Fruit may reduce heart attack risk
The low-carb approach pushed the limits of dietary common sense, but its most illogical move may have been making fruit taboo. New research suggests that dieters can help their waists and their hearts by revisiting the produce aisle.
Nutrition scientists in Spain, asked 15 obese women ages 26 to 38 to follow one of two reduced-calorie diets: one group got 5 percent of calories from fruit; the other, 15 percent. After eight weeks, all had lost the same amount of weight -- an average of 15 pounds -- but those on the high-fruit diet got an extra benefit: Blood markers for free radicals, which can contribute to cardiovascular disease, had dropped significantly.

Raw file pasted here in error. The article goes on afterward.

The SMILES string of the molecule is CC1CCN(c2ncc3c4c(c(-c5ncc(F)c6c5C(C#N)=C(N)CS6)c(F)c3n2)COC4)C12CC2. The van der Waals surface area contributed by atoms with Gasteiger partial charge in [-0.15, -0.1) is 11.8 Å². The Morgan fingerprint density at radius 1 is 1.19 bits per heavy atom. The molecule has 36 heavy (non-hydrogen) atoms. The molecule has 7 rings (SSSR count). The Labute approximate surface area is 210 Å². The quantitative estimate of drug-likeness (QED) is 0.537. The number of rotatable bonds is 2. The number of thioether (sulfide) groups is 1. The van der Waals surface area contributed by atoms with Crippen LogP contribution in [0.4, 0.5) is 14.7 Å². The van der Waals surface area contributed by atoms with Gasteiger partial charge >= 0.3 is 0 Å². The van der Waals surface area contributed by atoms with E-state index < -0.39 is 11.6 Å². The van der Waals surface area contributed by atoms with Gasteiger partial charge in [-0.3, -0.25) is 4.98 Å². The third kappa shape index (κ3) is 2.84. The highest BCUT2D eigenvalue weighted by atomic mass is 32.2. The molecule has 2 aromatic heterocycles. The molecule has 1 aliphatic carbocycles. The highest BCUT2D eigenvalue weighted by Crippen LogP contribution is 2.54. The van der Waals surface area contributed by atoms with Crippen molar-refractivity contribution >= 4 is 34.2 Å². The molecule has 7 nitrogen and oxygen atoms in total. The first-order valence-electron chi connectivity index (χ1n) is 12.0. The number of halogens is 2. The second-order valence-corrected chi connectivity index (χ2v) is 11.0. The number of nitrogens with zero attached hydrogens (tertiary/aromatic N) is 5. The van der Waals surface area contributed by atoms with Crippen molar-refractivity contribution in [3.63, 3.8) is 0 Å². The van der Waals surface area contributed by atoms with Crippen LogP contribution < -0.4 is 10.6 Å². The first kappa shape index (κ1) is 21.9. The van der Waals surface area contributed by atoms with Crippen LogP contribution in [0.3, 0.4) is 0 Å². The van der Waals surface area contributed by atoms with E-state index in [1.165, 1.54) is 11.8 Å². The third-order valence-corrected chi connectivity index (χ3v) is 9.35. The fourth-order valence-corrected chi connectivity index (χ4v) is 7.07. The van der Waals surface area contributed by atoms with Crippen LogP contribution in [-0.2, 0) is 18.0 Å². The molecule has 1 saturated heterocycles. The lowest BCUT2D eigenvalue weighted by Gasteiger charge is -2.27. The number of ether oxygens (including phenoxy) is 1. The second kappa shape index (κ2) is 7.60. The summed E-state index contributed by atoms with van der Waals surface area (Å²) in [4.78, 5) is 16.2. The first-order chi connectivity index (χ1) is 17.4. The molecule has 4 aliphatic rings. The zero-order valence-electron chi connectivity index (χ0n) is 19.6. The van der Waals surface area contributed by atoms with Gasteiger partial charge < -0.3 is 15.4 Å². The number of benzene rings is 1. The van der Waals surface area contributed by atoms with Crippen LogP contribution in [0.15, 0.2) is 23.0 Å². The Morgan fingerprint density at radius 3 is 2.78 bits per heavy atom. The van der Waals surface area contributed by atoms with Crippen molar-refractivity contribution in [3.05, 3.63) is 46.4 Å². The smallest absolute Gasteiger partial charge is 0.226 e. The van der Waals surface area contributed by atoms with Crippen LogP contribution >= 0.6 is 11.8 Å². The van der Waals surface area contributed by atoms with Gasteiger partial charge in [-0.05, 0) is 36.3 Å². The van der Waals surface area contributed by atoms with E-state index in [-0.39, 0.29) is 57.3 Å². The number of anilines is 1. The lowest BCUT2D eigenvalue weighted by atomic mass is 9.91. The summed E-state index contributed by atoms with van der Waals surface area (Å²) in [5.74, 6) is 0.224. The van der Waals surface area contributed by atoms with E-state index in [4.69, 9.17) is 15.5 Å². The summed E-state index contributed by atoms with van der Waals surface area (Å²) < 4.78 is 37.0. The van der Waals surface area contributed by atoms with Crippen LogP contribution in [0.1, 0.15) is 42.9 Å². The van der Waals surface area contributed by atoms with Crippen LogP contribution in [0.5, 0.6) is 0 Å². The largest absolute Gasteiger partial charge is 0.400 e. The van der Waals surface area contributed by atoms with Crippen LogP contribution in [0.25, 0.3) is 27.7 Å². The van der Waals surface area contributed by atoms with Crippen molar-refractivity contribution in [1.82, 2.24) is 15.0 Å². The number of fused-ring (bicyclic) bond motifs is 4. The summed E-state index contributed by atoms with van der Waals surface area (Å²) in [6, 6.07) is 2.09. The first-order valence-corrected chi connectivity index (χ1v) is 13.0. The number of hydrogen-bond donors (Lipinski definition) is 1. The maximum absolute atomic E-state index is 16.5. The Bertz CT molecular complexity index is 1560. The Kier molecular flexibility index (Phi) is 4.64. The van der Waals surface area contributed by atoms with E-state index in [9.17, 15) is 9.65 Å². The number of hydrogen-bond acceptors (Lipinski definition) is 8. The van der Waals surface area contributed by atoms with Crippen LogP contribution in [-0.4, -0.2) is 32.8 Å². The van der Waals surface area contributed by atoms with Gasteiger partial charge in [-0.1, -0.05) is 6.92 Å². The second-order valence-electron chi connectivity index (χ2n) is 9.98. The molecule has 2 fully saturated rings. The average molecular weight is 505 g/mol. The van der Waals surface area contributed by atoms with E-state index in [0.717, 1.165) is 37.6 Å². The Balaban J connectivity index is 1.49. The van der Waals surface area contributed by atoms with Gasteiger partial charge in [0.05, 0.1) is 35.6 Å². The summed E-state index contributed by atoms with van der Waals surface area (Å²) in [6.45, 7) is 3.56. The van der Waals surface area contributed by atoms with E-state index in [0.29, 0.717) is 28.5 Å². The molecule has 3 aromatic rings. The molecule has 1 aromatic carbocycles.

Fruit contains antioxidants that help combat cell damage caused by obesity, say researchers. The fiber in fruit helps to reduce cholesterol.